Living Hope

Hope is something we feel we need when we don’t have it. Most of the time, we would not even think about it. But the fact that we feel a desperate need for it when fortune seems to have turned against us, shows that it has a powerful role to play psychologically. And, it is true that hope can increase our psychological and physical resilience and ability to counter a threat and manage a difficult situation.

Hope is different from expectation. When you hope for something, you are saying that you want something to happen, and you see a chance that it will, but you are less certain than if you were expecting it. So, hope let’s us deal with uncertainty in a very positive way. It does not put us under undue pressure in trying to make the impossible work. However, at the same time it can supply us with the motivation, energy and resilience we need to overcome a challenge.

Hope is something very personal that brings together thoughts and emotions to help us in the face of uncertainyu. Anyone who rationally things about the same challenge in a similar way as you do can arrive at the same expectation, but they may still have no hope or a lot of hope, and anything in between. So, hope depends on how we interprete and see a situation. This in turn depends on past experiences, your needs, values, and aspirations, but importantly also on how you feel you connect with yourself and the world. Feeling strength in myself means communicating and connecting with myself, while having faith in the world depends on communicating and connecting with others. Hope has thus a lot to do with your ability to communicate well with yourself and the world. Fortunately, this is a matter of practice and similar to learning a skill.

Is it good to hope for things that may not happen? Well, one could say the opposite is hopelessness and no hope, which does not sound good either. Important is to separate the feeling of hope from the result. If hope makes one feel better, why not have it? If it helps us to accomplish a positive goal, and possibly take other people with us along the way, why not try it? Hope is a support you can utilize, and it actually helps build hope by seeing it this way. Hope is not something to be afraid of in the sense that you are raising your expectations to be disappointed in the end. Instead, it should be viewed as a tool that can help you move things forward.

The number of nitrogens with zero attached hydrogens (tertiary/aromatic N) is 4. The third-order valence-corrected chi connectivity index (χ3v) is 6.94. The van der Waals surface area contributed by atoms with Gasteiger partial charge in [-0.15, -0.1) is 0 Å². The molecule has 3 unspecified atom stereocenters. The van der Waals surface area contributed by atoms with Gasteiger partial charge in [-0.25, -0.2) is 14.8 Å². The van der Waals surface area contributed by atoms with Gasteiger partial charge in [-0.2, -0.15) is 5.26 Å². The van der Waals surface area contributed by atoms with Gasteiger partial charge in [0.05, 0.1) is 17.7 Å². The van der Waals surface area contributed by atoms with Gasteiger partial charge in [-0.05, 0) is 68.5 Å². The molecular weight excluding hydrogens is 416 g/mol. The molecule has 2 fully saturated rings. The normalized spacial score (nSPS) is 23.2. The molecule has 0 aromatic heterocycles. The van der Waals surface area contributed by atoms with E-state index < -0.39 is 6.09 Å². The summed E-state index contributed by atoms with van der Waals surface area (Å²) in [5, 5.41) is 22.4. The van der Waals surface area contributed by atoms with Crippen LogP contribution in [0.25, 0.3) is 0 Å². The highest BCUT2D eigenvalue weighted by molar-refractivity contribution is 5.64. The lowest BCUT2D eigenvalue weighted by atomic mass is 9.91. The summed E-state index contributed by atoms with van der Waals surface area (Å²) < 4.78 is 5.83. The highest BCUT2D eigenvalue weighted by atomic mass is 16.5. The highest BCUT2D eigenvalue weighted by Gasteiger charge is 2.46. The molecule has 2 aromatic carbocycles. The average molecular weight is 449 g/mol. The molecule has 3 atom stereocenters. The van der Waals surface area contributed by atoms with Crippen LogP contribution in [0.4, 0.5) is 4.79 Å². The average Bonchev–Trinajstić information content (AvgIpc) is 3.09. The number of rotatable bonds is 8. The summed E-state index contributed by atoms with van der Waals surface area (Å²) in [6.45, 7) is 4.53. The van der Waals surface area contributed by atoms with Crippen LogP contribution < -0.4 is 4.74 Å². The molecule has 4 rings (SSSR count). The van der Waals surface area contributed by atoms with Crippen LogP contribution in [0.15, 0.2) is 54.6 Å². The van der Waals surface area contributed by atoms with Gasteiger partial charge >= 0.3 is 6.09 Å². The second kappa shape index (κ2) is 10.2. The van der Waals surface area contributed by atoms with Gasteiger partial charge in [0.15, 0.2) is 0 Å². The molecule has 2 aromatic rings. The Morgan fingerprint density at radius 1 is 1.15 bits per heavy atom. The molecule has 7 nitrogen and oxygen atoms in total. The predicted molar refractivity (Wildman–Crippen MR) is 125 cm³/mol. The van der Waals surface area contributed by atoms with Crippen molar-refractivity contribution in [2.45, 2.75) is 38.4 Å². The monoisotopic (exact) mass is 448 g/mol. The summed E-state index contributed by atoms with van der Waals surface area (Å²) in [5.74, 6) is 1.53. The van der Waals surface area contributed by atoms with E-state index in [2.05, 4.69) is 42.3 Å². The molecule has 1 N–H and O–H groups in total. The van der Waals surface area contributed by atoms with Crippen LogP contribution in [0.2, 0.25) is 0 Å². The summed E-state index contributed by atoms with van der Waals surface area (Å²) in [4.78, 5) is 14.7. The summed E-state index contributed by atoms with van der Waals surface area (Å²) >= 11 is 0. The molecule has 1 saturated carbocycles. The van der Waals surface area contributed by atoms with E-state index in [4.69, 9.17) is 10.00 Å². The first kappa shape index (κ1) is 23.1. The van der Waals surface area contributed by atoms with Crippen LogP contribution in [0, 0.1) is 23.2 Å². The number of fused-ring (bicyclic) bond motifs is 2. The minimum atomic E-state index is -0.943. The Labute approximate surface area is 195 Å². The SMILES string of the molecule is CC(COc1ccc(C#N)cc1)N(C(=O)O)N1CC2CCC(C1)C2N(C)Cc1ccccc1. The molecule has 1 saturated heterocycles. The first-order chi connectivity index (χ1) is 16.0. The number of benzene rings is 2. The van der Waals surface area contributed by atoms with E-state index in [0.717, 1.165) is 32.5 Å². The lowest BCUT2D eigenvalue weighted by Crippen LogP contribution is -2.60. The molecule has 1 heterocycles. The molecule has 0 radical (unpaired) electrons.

People are often afraid of hope because they link it with a result. One may say it is better not to hope to avoid being disappointed if what is being hoped for does not materialize. However, this would be forbidding yourself the opportunity to hope. It would also mean that you have to be successful not to be unhappy, and, conversely, that you will be certain to be unhappy if it you are not successful. Would it not be better if you can be happy irrespective of your success? That is the art of working with hope, not to link it with a result.

Hope can support us in times when things are difficult. It can provide motivation and energy to make something work. It only depends on how we use hope. When it makes us feel positive we can accomplish more. If hope makes us feel worse, we may accomplish less. But how hope makes us feel depends on how we use it, that if the result is different we can still feel good about having had the hope. The feeling of hope should thus be independent of the outcome.

To unlink hope from a specific outcome, it can help to link it with something else. Why not link it with something that remains stable over time, such as your values, needs, and aspirations. They change little over time, so that the hope is always ‘justified’. Most of us hope for peaceful and prosperous world, where people can find true happiness. Why do we not feel disappointed and give up on the hope? Because it aligns with how we see ourselves and the world. It is backed by a strong belief of things we value. So, if your hope can be rooted with a fundamental value or belief, it will depend less on a temporary outcome.

It would be good to practice more hope, which often combines well with gratitude. We have studies that show that beliefs, hope, and gratitude all can help physically and psychologically. The important part is not to forbid yourself to be hopeful because things may turn out differently, but take hope for what it is. It can lift us up mentally and provide us with the drive to make thingswork. This is particularly powerful if the hope is shared with other people. What one small person may not accomplish, many people can.


┬ę 2021 Christian Jonathan Haverkampf. All Rights Reserved. For more articles, see www.askdrjonathan.com. To contact me, please see www.jonathanhaverkampf.com or www.jonathanhaverkampf.ie. I am also a guest on www.wordnets.com. These are just my thoughts. I may be wrong.

Christian Jonathan Haverkampf
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